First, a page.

Huge death toll feared in Ho Chi Minh City blaze

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The Independent Online

At least 59 people died in Vietnam yesterday after fire raged through a six-storey commercial building in Ho Chi Minh City housing offices of foreign companies, shops and a nightclub.

At least 59 people died in Vietnam yesterday after fire raged through a six-storey commercial building in Ho Chi Minh City housing offices of foreign companies, shops and a nightclub. Two Britons were among the victims.

Eyewitnesses said some people died after jumping out of windows several storeys up to escape the inferno.

Police suspect the fire started on the second floor of the International Business Centre, in the Blue Disco – the city's most popular dance spot, where a wedding reception was taking place.

Five hours after the fire started, firefighters were still unable to enter the complex because of intense heat. One person could be seen at a window desperately trying to summon rescuers, but they said they did not have the equipment to reach him.

Dozens of people were feared trapped inside, and emergency services warned that the death toll was likely to rise. The building had just one fire escape and it took firefighters more than three hours to get suitable ladders to the scene.

It was not clear how many foreigners died in the blaze. More than 100 people were taken to hospital, many with serious injuries. Vietnamese officials said at least one unidentified foreign man was among the fatalities.

The building, in the heart of the commercial district of Vietnam's biggest city, has several floors of shops, about 50 offices and a restaurant on the top storey. About 500 people were believed to be inside at the time of the fire, which was largely extinguished by early evening. Companies from Britain, Australia, America, Belgium, Germany, Hong Kong, Singapore, South Korea and Thailand had offices in the complex.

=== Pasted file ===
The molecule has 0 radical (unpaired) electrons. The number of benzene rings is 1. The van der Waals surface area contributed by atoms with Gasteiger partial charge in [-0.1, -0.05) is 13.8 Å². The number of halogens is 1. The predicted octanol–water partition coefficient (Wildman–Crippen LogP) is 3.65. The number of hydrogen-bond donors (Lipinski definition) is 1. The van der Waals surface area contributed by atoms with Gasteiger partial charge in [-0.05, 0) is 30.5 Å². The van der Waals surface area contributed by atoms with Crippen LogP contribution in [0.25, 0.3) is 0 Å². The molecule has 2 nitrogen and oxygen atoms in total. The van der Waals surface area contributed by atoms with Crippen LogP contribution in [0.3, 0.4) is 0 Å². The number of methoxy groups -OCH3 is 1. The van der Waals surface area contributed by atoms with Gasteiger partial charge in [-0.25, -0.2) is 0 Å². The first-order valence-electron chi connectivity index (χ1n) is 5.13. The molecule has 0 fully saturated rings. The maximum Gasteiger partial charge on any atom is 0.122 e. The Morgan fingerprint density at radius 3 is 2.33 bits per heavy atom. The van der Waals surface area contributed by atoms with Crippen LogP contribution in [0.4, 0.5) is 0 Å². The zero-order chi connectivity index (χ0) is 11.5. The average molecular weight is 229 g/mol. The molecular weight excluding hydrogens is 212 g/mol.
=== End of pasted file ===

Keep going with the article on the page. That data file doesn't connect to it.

The Blue Disco, the suspected source of the fire, had been recently attacked in the state-controlled press for allegedly condoning "social evils" such as drug use. The city's mayor, Le Thanh Hai, said the cause was not yet known.

Tran Trung Dung, an employee of Saigon Tourist, said: "I heard lots of screaming and shouting from inside the building. I saw lots of people jumping from the windows. It was a bloody scene."

Eyewitnesses said firefighters had difficulty reaching the building because of the narrow streets of Ho Chi Minh City, formerly called Saigon, and were hampered by a shortage of water. The electricity supply in the area was cut off.

The American insurance giant, American International Assurance Company, said one of its staff was dead, six were missing and about 30 were injured. It had been conducting a training session on the fifth floor for about 140 insurance agents at the time of the fire.

Nguyen Thi Ngoc Ha, who was attending the training course, said from her hospital bed at the District One Emergency Centre that she escaped by climbing down a drainpipe. "As soon as we smelt the fire, everyone started panicking and tried to rush out of the room," she said. "People were pushing and getting crushed, so I went to a window and climbed down."

The fire broke out at about 1.30pm local time and burnt for about five hours. Some people escaped on to roofs of adjacent buildings and then climbed down steel ladders to the fire trucks. Firefighters were waiting to send teams into the building to search for survivors and recover bodies.

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